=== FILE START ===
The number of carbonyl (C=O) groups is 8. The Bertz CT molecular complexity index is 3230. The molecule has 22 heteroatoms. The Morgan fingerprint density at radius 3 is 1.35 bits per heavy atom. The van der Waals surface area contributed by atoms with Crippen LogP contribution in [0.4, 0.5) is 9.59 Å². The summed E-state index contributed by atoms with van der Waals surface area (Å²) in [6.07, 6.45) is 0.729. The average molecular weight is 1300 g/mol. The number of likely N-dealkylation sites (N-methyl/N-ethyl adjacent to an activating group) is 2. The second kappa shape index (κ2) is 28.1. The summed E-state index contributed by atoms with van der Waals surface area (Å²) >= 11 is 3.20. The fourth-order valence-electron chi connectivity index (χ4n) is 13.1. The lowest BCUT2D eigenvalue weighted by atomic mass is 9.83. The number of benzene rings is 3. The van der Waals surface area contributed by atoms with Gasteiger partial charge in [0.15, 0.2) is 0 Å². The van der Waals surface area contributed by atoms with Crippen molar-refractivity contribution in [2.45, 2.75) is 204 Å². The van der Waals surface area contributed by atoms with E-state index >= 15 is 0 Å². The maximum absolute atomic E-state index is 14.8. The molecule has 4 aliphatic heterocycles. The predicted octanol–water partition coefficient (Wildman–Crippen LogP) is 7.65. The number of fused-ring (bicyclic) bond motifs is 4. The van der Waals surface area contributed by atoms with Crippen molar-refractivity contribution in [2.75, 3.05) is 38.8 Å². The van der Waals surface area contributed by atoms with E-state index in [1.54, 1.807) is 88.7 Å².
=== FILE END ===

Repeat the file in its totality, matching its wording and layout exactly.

The number of carbonyl (C=O) groups is 8. The Bertz CT molecular complexity index is 3230. The molecule has 22 heteroatoms. The Morgan fingerprint density at radius 3 is 1.35 bits per heavy atom. The van der Waals surface area contributed by atoms with Crippen LogP contribution in [0.4, 0.5) is 9.59 Å². The summed E-state index contributed by atoms with van der Waals surface area (Å²) in [6.07, 6.45) is 0.729. The average molecular weight is 1300 g/mol. The number of likely N-dealkylation sites (N-methyl/N-ethyl adjacent to an activating group) is 2. The second kappa shape index (κ2) is 28.1. The summed E-state index contributed by atoms with van der Waals surface area (Å²) >= 11 is 3.20. The fourth-order valence-electron chi connectivity index (χ4n) is 13.1. The lowest BCUT2D eigenvalue weighted by atomic mass is 9.83. The number of benzene rings is 3. The van der Waals surface area contributed by atoms with Gasteiger partial charge in [0.15, 0.2) is 0 Å². The van der Waals surface area contributed by atoms with Crippen molar-refractivity contribution in [2.45, 2.75) is 204 Å². The van der Waals surface area contributed by atoms with E-state index >= 15 is 0 Å². The maximum absolute atomic E-state index is 14.8. The molecule has 4 aliphatic heterocycles. The predicted octanol–water partition coefficient (Wildman–Crippen LogP) is 7.65. The number of fused-ring (bicyclic) bond motifs is 4. The van der Waals surface area contributed by atoms with Crippen molar-refractivity contribution in [2.75, 3.05) is 38.8 Å². The van der Waals surface area contributed by atoms with E-state index in [1.54, 1.807) is 88.7 Å².